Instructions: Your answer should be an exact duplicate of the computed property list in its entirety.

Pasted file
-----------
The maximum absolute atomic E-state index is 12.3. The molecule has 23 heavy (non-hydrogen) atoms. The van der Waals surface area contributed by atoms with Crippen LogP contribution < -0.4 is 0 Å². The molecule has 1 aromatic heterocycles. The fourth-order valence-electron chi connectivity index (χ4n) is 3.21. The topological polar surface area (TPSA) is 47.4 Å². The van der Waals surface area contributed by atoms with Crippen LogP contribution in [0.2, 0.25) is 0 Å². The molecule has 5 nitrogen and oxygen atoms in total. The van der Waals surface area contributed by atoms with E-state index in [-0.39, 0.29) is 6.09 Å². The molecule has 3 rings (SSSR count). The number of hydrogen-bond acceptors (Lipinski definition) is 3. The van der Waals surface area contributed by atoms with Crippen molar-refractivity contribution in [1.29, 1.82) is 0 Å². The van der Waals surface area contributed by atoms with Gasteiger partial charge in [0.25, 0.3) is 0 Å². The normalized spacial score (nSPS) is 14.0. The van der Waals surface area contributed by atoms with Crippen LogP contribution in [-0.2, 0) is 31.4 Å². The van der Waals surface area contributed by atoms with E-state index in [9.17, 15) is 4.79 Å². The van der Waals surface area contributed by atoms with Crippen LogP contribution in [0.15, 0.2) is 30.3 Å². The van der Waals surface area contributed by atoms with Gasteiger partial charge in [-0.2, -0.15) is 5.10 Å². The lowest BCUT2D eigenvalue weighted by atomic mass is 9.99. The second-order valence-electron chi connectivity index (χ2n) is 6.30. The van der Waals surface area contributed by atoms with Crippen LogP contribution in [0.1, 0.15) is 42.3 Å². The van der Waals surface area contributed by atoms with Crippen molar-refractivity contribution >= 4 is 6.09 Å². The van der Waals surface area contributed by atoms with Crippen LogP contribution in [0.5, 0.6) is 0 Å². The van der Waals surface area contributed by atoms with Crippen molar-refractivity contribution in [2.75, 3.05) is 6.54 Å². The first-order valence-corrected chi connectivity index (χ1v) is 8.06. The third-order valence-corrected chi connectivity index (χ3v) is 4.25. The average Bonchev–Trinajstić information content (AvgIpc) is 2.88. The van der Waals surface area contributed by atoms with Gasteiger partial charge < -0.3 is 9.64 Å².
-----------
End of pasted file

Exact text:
The maximum absolute atomic E-state index is 12.3. The molecule has 23 heavy (non-hydrogen) atoms. The van der Waals surface area contributed by atoms with Crippen LogP contribution < -0.4 is 0 Å². The molecule has 1 aromatic heterocycles. The fourth-order valence-electron chi connectivity index (χ4n) is 3.21. The topological polar surface area (TPSA) is 47.4 Å². The van der Waals surface area contributed by atoms with Crippen LogP contribution in [0.2, 0.25) is 0 Å². The molecule has 5 nitrogen and oxygen atoms in total. The van der Waals surface area contributed by atoms with E-state index in [-0.39, 0.29) is 6.09 Å². The molecule has 3 rings (SSSR count). The number of hydrogen-bond acceptors (Lipinski definition) is 3. The van der Waals surface area contributed by atoms with Crippen molar-refractivity contribution in [1.29, 1.82) is 0 Å². The van der Waals surface area contributed by atoms with Gasteiger partial charge in [0.25, 0.3) is 0 Å². The normalized spacial score (nSPS) is 14.0. The van der Waals surface area contributed by atoms with Crippen LogP contribution in [-0.2, 0) is 31.4 Å². The van der Waals surface area contributed by atoms with E-state index in [9.17, 15) is 4.79 Å². The van der Waals surface area contributed by atoms with Crippen LogP contribution in [0.15, 0.2) is 30.3 Å². The van der Waals surface area contributed by atoms with Gasteiger partial charge in [-0.2, -0.15) is 5.10 Å². The lowest BCUT2D eigenvalue weighted by atomic mass is 9.99. The second-order valence-electron chi connectivity index (χ2n) is 6.30. The van der Waals surface area contributed by atoms with Crippen LogP contribution in [0.1, 0.15) is 42.3 Å². The van der Waals surface area contributed by atoms with Crippen molar-refractivity contribution >= 4 is 6.09 Å². The van der Waals surface area contributed by atoms with Crippen LogP contribution in [0.5, 0.6) is 0 Å². The van der Waals surface area contributed by atoms with Crippen molar-refractivity contribution in [2.75, 3.05) is 6.54 Å². The first-order valence-corrected chi connectivity index (χ1v) is 8.06. The third-order valence-corrected chi connectivity index (χ3v) is 4.25. The average Bonchev–Trinajstić information content (AvgIpc) is 2.88. The van der Waals surface area contributed by atoms with Gasteiger partial charge < -0.3 is 9.64 Å².